A Relapse in Your Mental Health Does Not Mean Failure

Writer and mental health campaigner Rikki May recounts his difficult relapse last year and shares with us some of the invaluable lessons he learned.

What does relapse mean? To many, it means failure and falling back into a time in your life that you’d rather forget. The dominant emotions are guilt, sadness, hopelessness and, above all, frustration. Five steps forward, six steps back. It hurts so much and can seem like an overwhelming defeat.

In February 2014, I tried public speaking for the first time. For someone suffering from Generalised Anxiety Disorder, this was quite an achievement. My presentation was part of the University of Portsmouth’s first annual Mental Health and Well-Being Day and I talked of my tough, prolonged battle with mental illness from my teenage years all the way to my early twenties. I plucked up my courage to tell a crowd of strangers that I’d attempted suicide and spent a short time in a psychiatric hospital in September 2012.

At that time, things were going well. I felt like I’d overcome the cycle of weeks of depression, poor appetite and weight loss followed by periods of contentment and intense sessions in the gym. I had a wonderful network of people supporting me – a girlfriend, family, friends and colleagues. I was now in a full-time job that I loved and I was finally feeling consistently good – or at least level.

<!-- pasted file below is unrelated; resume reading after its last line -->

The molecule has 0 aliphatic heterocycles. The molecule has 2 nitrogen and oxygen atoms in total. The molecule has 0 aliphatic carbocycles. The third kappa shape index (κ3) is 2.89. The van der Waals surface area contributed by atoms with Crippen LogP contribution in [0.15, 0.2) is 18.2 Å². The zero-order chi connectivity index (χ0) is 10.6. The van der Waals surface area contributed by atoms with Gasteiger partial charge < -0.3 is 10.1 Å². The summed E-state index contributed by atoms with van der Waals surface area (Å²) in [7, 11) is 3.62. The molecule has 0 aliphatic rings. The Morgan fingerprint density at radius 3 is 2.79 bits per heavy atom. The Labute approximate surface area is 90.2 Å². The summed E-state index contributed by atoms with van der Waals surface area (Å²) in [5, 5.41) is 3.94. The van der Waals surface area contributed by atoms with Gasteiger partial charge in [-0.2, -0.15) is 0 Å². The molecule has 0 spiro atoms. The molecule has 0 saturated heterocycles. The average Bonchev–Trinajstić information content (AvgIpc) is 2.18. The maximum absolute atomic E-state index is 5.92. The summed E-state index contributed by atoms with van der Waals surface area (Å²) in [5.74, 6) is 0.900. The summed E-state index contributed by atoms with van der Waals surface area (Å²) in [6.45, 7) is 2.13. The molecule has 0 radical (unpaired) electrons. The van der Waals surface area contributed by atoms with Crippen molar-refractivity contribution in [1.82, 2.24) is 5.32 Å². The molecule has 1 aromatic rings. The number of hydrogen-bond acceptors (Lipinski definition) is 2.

Then, one day in August 2014, my life deteriorated quickly, and I had no idea why. I felt as bad as I had when I’d admitted myself to St James’s Hospital two years before. I can’t recall the exact order that things happened during that terrible week, but I can vividly remember all the emotions I felt at that time.

I was suddenly feeling so down that I was finding it harder to get up in the morning. I eventually called 111 and the doctor asked me about my general health. From my answers he concluded that I was chronically dehydrated as I’d recently been taking hefty amounts of antibiotics after having a bad tooth removed. He had a theory that the antibiotics had “flushed out” the two types of medication I was on – anti-depressants and strong mood stabilisers. He advised I take an extra tablet of each medication and rehydrate myself with salt, sugar and water. ‘Make sure you eat something too,’ he added.

He then asked, ‘Are you feeling suicidal?’

‘Yes,’ I replied.

‘Are you likely to act on this suicidal feeling?’

‘No,’ I said.

He advised me to see an out-of-hours GP. The only way to do that on a bank holiday was to go to A&E, so I did.

I waited for two hours and was the last person to be seen that day. I walked into the office of a kind doctor and promptly broke down. I couldn’t hide my frustration that I’d relapsed so badly after making such progress. I told the doctor I’d attempted suicide before and that I’d rebuilt myself from the bottom. I told her that I was capable of rebuilding again, although I had no idea why I was here or how to interpret what was happening to me now.

The doctor smiled and said, ‘You might be in pain now, but I know you’ll be fine soon.’ She upped my medication dosage.

The days wore on. I remember feeling better for brief moments when, I guess, the medication was taking effect. My misery was punctuated by glimpses of hope and reason, when I’d know I was OK and nowhere near the mess I’d been in two years before.

I was referred to the crisis team for monitoring and checked in with them every other day for the next week. Each time I saw them, I felt more and more like myself. I soon understood that what I’d been through was a harsh and abrupt cold turkey-like withdrawal from lack of medication in my system. I left the hospital and explained what had happened to my line manager at Portsmouth University. I returned to work a few days later.